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Giving small speakers' audio quality a shot in the arm

Posted: 02 Sep 2010     Print Version  Bookmark and Share

Keywords:audio quality  small speaker audio  handset speaker 

Modern smartphones are slick and powerful machines. Their size varies between different models but generally speaking, state of the art devices pack lots of features into an approximately 110 x 60 x 15 mm package.

Once the display and the circuit boards are taken into consideration, not much room is left for the speakers. Now, think about a home theatre and how much room a subwoofer takes. Most of you may think that these are two completely different applications and should not be even compared. This is true to a certain extent. In fact, while they are indeed wildly different applications, the content running on them is becoming more similar every day. Faster standards for mobile communications (3G, 3.5G, 4G) and their supporting networks have enabled audio and video download and playback on handsets. Customers expect that higher bandwidth comes with higher audio and video quality.

The problem is that improving audio is not easy. Handset manufacturers face various constraints, with two of the main ones being the size of the cell phone case, and how compressed the audio file is. Let's examine them.

Case Size—Speakers translate electrical energy into sound waves by moving their diaphragm back and forth. The diaphragm pushes the air, creating sound waves that our ears interpret as sounds. Given the above-mentioned size limitations, there is not much room left for movement. Only very small speakers with a small diaphragm and short excursion can be used.

In a world of static integrated circuits, speakers, with their need to move, are kind of 'pesky.' Small speakers cannot reproduce audio that well, and bass frequencies are the most affected. Obtaining good audio quality from a small portable consumer electronic device is a challenge that can be solved only by a cross-functional team of industrial, mechanical and electrical designers. Electrical engineers have a tool at their disposal: audio processing algorithms.

Compressed audio—Audio is often compressed to reduce the size of the file to be downloaded. Size reduction is achieved by using encoding algorithms (i.e., MP3). The smaller size means a loss of information and, therefore, of audio quality. Also, in this case, audio processing algorithms can help.

Audio processing algorithms
A variety of algorithms are available today to process the audio signal and improve the listening experience.

Basic processing is given by equalisation and filtering that change the amplitude of different frequency bands to overcome the shortcomings of speakers. By looking at the frequency response of speakers, we can determine what can and cannot be reproduced and set equalisation curves accordingly. The goal is to obtain sound with pretty much constant amplitude, no matter what frequency is played through the speaker.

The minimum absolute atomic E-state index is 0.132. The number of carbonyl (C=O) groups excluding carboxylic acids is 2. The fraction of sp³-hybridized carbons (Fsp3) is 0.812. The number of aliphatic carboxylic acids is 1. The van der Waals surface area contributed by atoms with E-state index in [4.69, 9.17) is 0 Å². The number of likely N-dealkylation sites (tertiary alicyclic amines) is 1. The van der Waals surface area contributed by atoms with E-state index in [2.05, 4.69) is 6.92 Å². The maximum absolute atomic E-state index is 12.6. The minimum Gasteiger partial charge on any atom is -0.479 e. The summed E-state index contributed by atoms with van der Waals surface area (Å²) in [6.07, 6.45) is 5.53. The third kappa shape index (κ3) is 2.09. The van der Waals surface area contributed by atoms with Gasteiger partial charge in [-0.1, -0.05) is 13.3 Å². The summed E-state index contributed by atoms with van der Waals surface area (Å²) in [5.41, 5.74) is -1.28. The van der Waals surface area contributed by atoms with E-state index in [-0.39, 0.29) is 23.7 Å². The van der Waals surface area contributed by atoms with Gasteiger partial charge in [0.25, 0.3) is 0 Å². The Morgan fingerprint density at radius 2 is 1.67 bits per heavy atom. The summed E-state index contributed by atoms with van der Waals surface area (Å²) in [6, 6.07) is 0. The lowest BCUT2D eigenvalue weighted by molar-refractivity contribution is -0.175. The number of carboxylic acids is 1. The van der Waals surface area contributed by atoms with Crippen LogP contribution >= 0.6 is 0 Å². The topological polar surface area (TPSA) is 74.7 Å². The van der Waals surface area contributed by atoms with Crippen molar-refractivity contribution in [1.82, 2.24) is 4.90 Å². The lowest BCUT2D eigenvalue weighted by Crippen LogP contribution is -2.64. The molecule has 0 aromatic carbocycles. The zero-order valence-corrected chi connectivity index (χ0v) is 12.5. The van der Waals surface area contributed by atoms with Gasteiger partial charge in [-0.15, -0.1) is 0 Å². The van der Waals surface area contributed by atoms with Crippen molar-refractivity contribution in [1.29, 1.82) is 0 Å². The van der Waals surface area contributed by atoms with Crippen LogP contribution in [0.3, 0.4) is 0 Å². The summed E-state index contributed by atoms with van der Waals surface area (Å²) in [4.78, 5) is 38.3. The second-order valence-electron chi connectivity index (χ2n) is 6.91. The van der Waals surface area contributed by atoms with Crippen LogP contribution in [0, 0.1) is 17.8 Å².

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Figure 1: Speakers have frequency responses that change with the intensity of the audio signal.

Basic equalisation nowadays is pretty common; most audio converters available on the market have it. Unfortunately, in some cases this is not sufficient to improve audio quality. In fact, speakers have frequency responses that change with the intensity of the audio signal (Figure 1).

To compensate for this effect, dynamic filters should be used. These are filters whose poles and zeros change to take into account a speaker's frequency response changing with the signal amplitude. To implement dynamic filters, DSP-like processing capabilities are needed. The vast majority of low-power audio converters do not have enough horsepower to do it.

Another interesting algorithm is bass boost. This algorithm improves the reproduction of bass frequencies by exploiting the psychoacoustic principle of the missing fundamental.

If we look at the frequency response of small speakers, we can see that they have a bass response with a 3dB point that can be in the hundreds of Hz. This means that such a speaker will not be able to reproduce lower frequencies well. Driving the speaker with these low frequencies is not only worthless (since they cannot be reproduced anyway), it's also pernicious. The low frequencies force the speaker to move in a way it cannot and by doing so create additional distortion for higher frequencies as well.

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